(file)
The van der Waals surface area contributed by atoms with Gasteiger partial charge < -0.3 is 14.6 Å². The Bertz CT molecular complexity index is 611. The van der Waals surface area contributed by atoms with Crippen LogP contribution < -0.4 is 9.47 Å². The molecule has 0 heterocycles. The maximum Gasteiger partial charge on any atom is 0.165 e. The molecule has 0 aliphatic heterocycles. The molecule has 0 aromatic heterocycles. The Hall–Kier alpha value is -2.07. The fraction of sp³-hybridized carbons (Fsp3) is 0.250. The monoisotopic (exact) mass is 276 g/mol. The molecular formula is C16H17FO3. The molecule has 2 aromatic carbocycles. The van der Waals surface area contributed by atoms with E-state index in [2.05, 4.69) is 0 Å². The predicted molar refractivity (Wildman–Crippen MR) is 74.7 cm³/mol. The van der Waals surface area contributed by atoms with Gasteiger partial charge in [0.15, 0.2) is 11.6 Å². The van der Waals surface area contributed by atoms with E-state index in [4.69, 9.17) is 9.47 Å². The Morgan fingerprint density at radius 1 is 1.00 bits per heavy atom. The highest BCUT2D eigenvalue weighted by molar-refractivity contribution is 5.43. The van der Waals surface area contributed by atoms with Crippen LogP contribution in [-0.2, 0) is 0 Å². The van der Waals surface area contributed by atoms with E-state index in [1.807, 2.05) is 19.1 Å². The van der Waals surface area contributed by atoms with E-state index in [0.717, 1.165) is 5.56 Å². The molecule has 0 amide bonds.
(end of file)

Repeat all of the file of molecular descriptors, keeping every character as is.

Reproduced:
The van der Waals surface area contributed by atoms with Gasteiger partial charge < -0.3 is 14.6 Å². The Bertz CT molecular complexity index is 611. The van der Waals surface area contributed by atoms with Crippen LogP contribution < -0.4 is 9.47 Å². The molecule has 0 heterocycles. The maximum Gasteiger partial charge on any atom is 0.165 e. The molecule has 0 aliphatic heterocycles. The molecule has 0 aromatic heterocycles. The Hall–Kier alpha value is -2.07. The fraction of sp³-hybridized carbons (Fsp3) is 0.250. The monoisotopic (exact) mass is 276 g/mol. The molecular formula is C16H17FO3. The molecule has 2 aromatic carbocycles. The van der Waals surface area contributed by atoms with E-state index in [2.05, 4.69) is 0 Å². The predicted molar refractivity (Wildman–Crippen MR) is 74.7 cm³/mol. The van der Waals surface area contributed by atoms with Gasteiger partial charge in [0.15, 0.2) is 11.6 Å². The van der Waals surface area contributed by atoms with E-state index in [4.69, 9.17) is 9.47 Å². The Morgan fingerprint density at radius 1 is 1.00 bits per heavy atom. The highest BCUT2D eigenvalue weighted by molar-refractivity contribution is 5.43. The van der Waals surface area contributed by atoms with Crippen LogP contribution in [-0.2, 0) is 0 Å². The van der Waals surface area contributed by atoms with E-state index in [1.807, 2.05) is 19.1 Å². The van der Waals surface area contributed by atoms with E-state index in [0.717, 1.165) is 5.56 Å². The molecule has 0 amide bonds.